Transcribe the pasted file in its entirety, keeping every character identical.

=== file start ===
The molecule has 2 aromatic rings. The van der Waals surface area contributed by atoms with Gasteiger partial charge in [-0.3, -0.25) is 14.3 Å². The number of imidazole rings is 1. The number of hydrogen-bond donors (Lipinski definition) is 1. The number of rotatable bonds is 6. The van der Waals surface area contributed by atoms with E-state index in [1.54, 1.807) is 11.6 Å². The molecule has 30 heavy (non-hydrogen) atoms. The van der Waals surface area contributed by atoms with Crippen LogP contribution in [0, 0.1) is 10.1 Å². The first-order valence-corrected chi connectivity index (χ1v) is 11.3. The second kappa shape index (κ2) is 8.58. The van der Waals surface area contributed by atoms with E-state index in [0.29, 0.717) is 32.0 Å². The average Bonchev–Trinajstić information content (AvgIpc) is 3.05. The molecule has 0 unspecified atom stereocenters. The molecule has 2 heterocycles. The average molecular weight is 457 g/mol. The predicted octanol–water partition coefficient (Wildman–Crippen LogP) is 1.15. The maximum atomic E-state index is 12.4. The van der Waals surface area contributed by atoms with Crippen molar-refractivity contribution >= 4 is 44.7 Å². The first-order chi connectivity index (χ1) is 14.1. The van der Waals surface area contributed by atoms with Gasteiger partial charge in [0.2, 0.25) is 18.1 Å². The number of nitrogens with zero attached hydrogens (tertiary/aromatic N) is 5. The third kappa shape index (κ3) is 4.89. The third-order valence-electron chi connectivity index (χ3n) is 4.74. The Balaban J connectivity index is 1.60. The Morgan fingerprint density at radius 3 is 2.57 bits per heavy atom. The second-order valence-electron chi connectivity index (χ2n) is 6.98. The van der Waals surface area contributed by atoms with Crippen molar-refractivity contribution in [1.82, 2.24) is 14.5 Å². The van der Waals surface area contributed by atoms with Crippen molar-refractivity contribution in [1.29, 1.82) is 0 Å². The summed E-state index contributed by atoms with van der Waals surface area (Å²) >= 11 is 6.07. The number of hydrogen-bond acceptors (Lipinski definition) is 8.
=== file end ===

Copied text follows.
The molecule has 2 aromatic rings. The van der Waals surface area contributed by atoms with Gasteiger partial charge in [-0.3, -0.25) is 14.3 Å². The number of imidazole rings is 1. The number of hydrogen-bond donors (Lipinski definition) is 1. The number of rotatable bonds is 6. The van der Waals surface area contributed by atoms with E-state index in [1.54, 1.807) is 11.6 Å². The molecule has 30 heavy (non-hydrogen) atoms. The van der Waals surface area contributed by atoms with Crippen LogP contribution in [0, 0.1) is 10.1 Å². The first-order valence-corrected chi connectivity index (χ1v) is 11.3. The second kappa shape index (κ2) is 8.58. The van der Waals surface area contributed by atoms with E-state index in [0.29, 0.717) is 32.0 Å². The average Bonchev–Trinajstić information content (AvgIpc) is 3.05. The molecule has 0 unspecified atom stereocenters. The molecule has 2 heterocycles. The average molecular weight is 457 g/mol. The predicted octanol–water partition coefficient (Wildman–Crippen LogP) is 1.15. The maximum atomic E-state index is 12.4. The van der Waals surface area contributed by atoms with Crippen molar-refractivity contribution >= 4 is 44.7 Å². The first-order chi connectivity index (χ1) is 14.1. The van der Waals surface area contributed by atoms with Gasteiger partial charge in [0.2, 0.25) is 18.1 Å². The number of nitrogens with zero attached hydrogens (tertiary/aromatic N) is 5. The third kappa shape index (κ3) is 4.89. The third-order valence-electron chi connectivity index (χ3n) is 4.74. The Balaban J connectivity index is 1.60. The Morgan fingerprint density at radius 3 is 2.57 bits per heavy atom. The second-order valence-electron chi connectivity index (χ2n) is 6.98. The van der Waals surface area contributed by atoms with Crippen molar-refractivity contribution in [1.82, 2.24) is 14.5 Å². The van der Waals surface area contributed by atoms with Crippen molar-refractivity contribution in [1.29, 1.82) is 0 Å². The summed E-state index contributed by atoms with van der Waals surface area (Å²) >= 11 is 6.07. The number of hydrogen-bond acceptors (Lipinski definition) is 8.